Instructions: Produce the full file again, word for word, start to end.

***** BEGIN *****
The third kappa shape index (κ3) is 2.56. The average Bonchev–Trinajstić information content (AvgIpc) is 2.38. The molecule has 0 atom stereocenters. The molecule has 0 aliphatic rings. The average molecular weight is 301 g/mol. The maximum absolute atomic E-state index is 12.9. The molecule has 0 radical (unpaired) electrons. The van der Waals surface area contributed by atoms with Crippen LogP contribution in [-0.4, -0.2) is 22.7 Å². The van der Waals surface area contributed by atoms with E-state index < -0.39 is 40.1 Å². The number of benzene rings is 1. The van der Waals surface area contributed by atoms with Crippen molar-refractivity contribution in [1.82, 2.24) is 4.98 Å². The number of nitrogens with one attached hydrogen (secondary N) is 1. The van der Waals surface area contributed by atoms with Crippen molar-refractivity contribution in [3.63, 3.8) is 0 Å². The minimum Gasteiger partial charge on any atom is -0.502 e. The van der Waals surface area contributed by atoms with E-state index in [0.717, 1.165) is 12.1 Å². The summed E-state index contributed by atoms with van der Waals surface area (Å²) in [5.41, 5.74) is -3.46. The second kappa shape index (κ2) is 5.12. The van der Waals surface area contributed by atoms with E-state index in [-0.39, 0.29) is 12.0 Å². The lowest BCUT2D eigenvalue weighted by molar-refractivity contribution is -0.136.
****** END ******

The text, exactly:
The third kappa shape index (κ3) is 2.56. The average Bonchev–Trinajstić information content (AvgIpc) is 2.38. The molecule has 0 atom stereocenters. The molecule has 0 aliphatic rings. The average molecular weight is 301 g/mol. The maximum absolute atomic E-state index is 12.9. The molecule has 0 radical (unpaired) electrons. The van der Waals surface area contributed by atoms with Crippen LogP contribution in [-0.4, -0.2) is 22.7 Å². The van der Waals surface area contributed by atoms with E-state index < -0.39 is 40.1 Å². The number of benzene rings is 1. The van der Waals surface area contributed by atoms with Crippen molar-refractivity contribution in [1.82, 2.24) is 4.98 Å². The number of nitrogens with one attached hydrogen (secondary N) is 1. The van der Waals surface area contributed by atoms with Crippen molar-refractivity contribution in [3.63, 3.8) is 0 Å². The minimum Gasteiger partial charge on any atom is -0.502 e. The van der Waals surface area contributed by atoms with E-state index in [0.717, 1.165) is 12.1 Å². The summed E-state index contributed by atoms with van der Waals surface area (Å²) in [5.41, 5.74) is -3.46. The second kappa shape index (κ2) is 5.12. The van der Waals surface area contributed by atoms with E-state index in [-0.39, 0.29) is 12.0 Å². The lowest BCUT2D eigenvalue weighted by molar-refractivity contribution is -0.136.